Tom Wilkinson's stories
Glass does not have a monopoly on transparency. Using the ancient and fiendishly complex Japanese joinery technique of jigoku-gumi, which literally means ‘interlocking hell’, Kengo Kuma enveloped this Tokyo bakery in a hectic cloud of wooden struts. The interior is not visible from the street, making display of the wares on sale impossible, but the building is instantly recognisable –from a distance, it is reminiscent of a wasp nest – making it a striking advertisement for the business. And ...
Crystal Houses in Amsterdam by MVRDVSubscription
‘Over an old Flemish house there stands the mystical inscription: “there is more within me”.’ So wrote Georg Simmel in 1904, referring to the way that fashion allows us to simultaneously express and mask our individuality. He incidentally makes a connection between fashion and the facade, one which, though suppressed in architectural discourse, always lies very close to the surface, as Mark Wigley has shown. The facade hides the interior, but also expresses something about the building. ...
The rediscovery of the countryside by China’s middle classes has led to a boom in rural tourism, which has helped redirect cash from the wealthy coast into the undeveloped interior. However, this has often resulted in insensitive building projects, and the ‘nong jia le’ (‘happy farmer home’) idyll frequently turns out to be a mass tourist hell. In response, an eco-tourism movement has developed, offering smaller scale, more deeply embedded experiences of life away from the city. For ...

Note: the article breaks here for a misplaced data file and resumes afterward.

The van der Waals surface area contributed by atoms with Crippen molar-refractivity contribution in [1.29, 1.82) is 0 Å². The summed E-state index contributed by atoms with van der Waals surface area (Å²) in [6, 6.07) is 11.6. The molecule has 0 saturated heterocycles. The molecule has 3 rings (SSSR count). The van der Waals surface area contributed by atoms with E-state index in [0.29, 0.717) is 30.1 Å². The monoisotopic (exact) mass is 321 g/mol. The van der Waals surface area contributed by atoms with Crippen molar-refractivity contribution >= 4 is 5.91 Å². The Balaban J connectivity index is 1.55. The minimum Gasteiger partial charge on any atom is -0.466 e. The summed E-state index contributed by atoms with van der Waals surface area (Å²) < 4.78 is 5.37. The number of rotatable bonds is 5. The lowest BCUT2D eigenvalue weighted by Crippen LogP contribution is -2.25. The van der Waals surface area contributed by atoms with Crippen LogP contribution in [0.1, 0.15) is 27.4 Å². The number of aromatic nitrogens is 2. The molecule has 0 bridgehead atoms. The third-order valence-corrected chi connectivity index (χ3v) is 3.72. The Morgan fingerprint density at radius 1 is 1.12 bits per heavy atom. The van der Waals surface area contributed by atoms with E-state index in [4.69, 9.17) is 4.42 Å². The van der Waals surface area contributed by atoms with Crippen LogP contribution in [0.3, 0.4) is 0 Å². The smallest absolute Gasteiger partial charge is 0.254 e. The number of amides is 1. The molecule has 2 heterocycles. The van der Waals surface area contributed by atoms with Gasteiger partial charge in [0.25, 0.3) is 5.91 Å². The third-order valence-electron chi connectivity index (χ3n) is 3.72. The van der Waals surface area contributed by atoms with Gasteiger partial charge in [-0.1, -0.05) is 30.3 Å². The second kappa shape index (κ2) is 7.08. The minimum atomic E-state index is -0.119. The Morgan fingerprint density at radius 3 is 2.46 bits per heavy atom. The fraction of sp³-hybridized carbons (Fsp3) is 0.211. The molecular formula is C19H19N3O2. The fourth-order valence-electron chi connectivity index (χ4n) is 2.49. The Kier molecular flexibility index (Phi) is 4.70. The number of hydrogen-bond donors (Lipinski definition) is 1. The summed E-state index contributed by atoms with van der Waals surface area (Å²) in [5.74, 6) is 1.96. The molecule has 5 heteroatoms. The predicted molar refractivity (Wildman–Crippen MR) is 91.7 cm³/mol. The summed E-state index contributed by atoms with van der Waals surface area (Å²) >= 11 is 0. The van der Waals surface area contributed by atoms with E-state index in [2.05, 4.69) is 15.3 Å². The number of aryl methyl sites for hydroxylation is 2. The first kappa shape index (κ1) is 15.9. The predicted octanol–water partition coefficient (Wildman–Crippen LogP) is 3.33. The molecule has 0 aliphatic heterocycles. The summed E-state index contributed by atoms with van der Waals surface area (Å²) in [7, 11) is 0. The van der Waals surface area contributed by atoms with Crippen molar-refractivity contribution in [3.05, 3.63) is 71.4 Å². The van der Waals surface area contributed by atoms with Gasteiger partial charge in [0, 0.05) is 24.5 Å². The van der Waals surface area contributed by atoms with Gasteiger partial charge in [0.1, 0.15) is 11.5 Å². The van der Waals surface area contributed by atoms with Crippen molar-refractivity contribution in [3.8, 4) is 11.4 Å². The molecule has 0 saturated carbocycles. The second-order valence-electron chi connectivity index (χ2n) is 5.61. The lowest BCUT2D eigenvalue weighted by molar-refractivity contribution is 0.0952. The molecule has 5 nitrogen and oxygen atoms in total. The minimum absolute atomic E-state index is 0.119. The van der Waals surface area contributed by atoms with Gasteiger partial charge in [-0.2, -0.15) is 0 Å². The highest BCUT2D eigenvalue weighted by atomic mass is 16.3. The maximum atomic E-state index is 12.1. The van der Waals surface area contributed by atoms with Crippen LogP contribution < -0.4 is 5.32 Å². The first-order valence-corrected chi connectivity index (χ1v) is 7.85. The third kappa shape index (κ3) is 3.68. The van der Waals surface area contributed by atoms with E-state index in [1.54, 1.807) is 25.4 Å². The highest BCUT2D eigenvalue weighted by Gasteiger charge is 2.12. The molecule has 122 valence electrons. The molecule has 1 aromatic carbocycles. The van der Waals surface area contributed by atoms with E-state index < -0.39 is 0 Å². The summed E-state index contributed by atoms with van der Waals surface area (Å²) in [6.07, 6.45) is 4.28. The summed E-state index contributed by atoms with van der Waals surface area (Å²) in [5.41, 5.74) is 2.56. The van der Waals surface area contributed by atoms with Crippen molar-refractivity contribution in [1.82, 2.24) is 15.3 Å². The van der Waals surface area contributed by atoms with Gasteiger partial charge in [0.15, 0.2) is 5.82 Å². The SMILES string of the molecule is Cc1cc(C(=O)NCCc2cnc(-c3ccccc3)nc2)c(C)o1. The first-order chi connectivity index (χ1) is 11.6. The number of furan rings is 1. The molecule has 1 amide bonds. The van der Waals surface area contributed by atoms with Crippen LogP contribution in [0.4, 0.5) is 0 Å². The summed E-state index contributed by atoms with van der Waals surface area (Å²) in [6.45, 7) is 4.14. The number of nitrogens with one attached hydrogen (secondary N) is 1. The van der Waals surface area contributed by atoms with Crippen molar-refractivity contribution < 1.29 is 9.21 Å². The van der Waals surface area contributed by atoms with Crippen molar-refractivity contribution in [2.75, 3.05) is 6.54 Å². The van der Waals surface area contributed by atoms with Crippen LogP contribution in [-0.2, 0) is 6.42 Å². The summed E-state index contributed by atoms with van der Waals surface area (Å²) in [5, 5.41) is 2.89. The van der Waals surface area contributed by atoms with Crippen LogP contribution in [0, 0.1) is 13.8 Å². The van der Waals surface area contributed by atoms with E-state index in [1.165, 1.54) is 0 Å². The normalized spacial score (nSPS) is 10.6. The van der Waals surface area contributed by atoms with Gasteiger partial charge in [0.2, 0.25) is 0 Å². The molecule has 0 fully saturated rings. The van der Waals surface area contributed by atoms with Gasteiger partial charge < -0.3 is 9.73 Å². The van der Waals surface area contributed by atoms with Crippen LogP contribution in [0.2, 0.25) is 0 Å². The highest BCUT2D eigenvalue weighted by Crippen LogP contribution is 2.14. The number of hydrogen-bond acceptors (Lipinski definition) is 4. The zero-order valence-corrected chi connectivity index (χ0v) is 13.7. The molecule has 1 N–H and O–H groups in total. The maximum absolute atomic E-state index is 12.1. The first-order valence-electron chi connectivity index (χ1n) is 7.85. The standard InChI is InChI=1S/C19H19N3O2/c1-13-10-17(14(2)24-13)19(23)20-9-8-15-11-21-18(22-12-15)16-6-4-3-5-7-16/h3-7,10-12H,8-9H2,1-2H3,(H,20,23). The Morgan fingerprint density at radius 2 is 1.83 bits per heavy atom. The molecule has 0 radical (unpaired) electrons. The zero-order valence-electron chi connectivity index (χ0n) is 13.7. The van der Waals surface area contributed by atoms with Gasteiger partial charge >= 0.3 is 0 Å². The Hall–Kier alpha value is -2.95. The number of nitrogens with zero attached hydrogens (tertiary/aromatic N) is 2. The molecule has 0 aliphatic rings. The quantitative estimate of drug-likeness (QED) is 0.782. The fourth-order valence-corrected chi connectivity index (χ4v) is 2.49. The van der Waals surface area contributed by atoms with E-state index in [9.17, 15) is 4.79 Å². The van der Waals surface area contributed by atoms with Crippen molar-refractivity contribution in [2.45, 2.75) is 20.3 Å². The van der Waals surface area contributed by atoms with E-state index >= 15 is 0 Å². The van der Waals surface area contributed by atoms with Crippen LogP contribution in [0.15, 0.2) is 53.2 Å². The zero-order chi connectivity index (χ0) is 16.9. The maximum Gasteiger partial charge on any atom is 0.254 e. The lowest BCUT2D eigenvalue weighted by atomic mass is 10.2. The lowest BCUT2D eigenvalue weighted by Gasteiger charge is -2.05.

Oasia Downtown, Singapore by WOHASubscription
The hotel-in-the-tower has sprouted ever taller since the Waldorf Astoria relocated to a 47-storey skyscraper in 1931; this was the tallest example of the type in the world until Stalin’s Hotel Ukrainia was completed in 1957. In recent years, hotels have become standard anchor tenants of skyscraper developments, hollowing out their tips as plunging atria. These have, however, been sealed volumes – until WOHA designed a hotel for Singapore, its upper reaches a huge cylindrical trellis ...
Punta Sirena Hotel, Chile by WMR ArquitectosSubscription
The beach hotel usually comports itself in serene and brilliant white curves, borrowing the sleekness of the ocean liner, but the surfing resort of Curanipe in central Chile is a place for less sedentary approaches to the water. In response, WMR Arquitectos have not opted to emulate the quaint traditional buildings of the town, either; their only nod to the vernacular is their use of wood, with eucalyptus and pine filling the black steel frame of their building. This takes the form ...
Sofitel Vienna, Austria by Jean NouvelSubscription
‘Jean Nouvel has created a ceiling for the city, in the form of gigantic artworks by Pipilotti Rist which cover the ceilings of the top floor restaurant and atrium of his Sofitel tower’
Anonymous rooms for anonymous and rootless lives, the hotel has long been a giant metaphor for modernity
The Europeanness of British ArchitectureSubscription
Architecture may seem helpless in the face of political crises, but this has not stopped people from trying – and under far worse circumstances than our own
A gigantic housing block in Amsterdam has been stripped back to bare essentials
The control of nature promised a world transformed for the benefit of humans, but have gigantic dams drowned such hopes?